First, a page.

There is no consistent distinction between "crows" and "ravens", and these appellations have been assigned to different species chiefly on the basis of their size, crows generally being smaller than ravens.
The term "raven" originally referred to the common raven, the type species of the genus Corvus, which has a larger distribution than any other species of Corvus, ranging over much of the Northern Hemisphere.
The modern English word raven has cognates in all other Germanic languages, including Old Norse (and subsequently modern Icelandic) hrafn and Old High German (h)raban, all of which descend from Proto-Germanic *hrabanaz.
- Corvus albicollis – white-necked raven (eastern and southern Africa)
- Corvus corax – common raven (northern hemisphere)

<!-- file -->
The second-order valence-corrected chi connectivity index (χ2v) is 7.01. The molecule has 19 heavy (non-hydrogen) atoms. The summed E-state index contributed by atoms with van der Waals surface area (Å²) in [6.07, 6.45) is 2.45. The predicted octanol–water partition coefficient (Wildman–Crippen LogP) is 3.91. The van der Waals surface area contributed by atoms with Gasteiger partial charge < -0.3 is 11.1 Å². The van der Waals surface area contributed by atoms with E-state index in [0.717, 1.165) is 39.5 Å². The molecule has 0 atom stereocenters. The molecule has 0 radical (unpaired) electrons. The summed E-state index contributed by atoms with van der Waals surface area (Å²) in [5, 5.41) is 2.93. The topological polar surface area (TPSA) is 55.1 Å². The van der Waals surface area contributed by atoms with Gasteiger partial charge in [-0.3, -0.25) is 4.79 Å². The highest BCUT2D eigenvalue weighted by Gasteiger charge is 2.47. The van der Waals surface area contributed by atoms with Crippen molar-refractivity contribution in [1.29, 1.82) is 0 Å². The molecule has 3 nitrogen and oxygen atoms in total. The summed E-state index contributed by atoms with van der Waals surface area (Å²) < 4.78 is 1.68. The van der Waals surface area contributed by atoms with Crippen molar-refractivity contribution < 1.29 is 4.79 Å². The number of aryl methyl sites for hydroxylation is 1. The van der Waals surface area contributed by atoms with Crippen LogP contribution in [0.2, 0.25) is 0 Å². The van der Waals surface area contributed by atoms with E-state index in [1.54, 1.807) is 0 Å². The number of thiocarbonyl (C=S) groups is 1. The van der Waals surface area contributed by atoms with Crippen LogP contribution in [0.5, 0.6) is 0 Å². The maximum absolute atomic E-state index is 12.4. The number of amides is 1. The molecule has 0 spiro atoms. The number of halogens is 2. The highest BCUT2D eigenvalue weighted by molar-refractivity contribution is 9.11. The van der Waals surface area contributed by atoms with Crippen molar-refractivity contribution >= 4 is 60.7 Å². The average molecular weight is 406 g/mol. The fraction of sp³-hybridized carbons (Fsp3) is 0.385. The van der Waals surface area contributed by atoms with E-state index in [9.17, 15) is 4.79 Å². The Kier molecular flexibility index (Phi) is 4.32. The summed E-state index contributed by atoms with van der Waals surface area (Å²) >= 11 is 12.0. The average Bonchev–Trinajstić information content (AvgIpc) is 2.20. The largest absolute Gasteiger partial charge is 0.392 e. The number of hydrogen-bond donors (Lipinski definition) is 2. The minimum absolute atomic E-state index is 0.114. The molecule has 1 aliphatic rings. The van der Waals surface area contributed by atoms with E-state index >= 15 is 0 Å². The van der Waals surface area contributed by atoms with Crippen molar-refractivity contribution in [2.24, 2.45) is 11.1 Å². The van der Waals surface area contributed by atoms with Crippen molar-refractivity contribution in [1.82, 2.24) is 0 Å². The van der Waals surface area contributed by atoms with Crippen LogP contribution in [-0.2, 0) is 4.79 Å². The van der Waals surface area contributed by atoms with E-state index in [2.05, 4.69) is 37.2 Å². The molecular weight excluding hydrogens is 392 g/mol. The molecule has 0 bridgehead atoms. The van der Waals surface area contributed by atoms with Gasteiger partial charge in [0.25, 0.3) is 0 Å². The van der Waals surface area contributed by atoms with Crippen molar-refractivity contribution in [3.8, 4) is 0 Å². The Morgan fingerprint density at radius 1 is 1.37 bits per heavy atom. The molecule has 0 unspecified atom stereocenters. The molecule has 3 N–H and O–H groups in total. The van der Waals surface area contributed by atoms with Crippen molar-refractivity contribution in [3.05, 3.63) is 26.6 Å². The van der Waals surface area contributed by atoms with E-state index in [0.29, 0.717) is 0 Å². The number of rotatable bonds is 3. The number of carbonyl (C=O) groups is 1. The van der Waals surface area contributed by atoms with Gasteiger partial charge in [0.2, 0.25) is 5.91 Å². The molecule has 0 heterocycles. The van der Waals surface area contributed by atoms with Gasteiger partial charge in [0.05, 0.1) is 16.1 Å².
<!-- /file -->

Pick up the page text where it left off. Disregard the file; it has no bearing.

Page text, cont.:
- Corvus coronoides – Australian raven (Australia)
- Corvus crassirostris – thick-billed raven (Horn of Africa)
- Corvus cryptoleucus – Chihuahuan raven (United States and Mexico)
- Corvus mellori – little raven (southeastern Australia)
- Corvus rhipidurus – fan-tailed raven (eastern Africa and Arabian peninsula)
- Corvus ruficollis – brown-necked raven (northern Africa, Arabian peninusla, Greater Middle East)
- Corvus tasmanicus – forest raven (Tasmania and southern Victoria in Australia)
- Oxford English Dictionary entry for "raven."
- Simpson, J.; Weiner, E., eds. (1989). "Raven". Oxford English Dictionary (2nd ed.). Oxford: Clarendon Press. ISBN 0-19-861186-2.
- "Raven". Online Etymology Dictionary. Retrieved 14 May 2007.
- "Baltimore Bird Club. Group Name for Birds: A Partial List". Retrieved 3 June 2007.
- "University of California Golf Club. List of Collective Nouns". Retrieved 16 July 2008.
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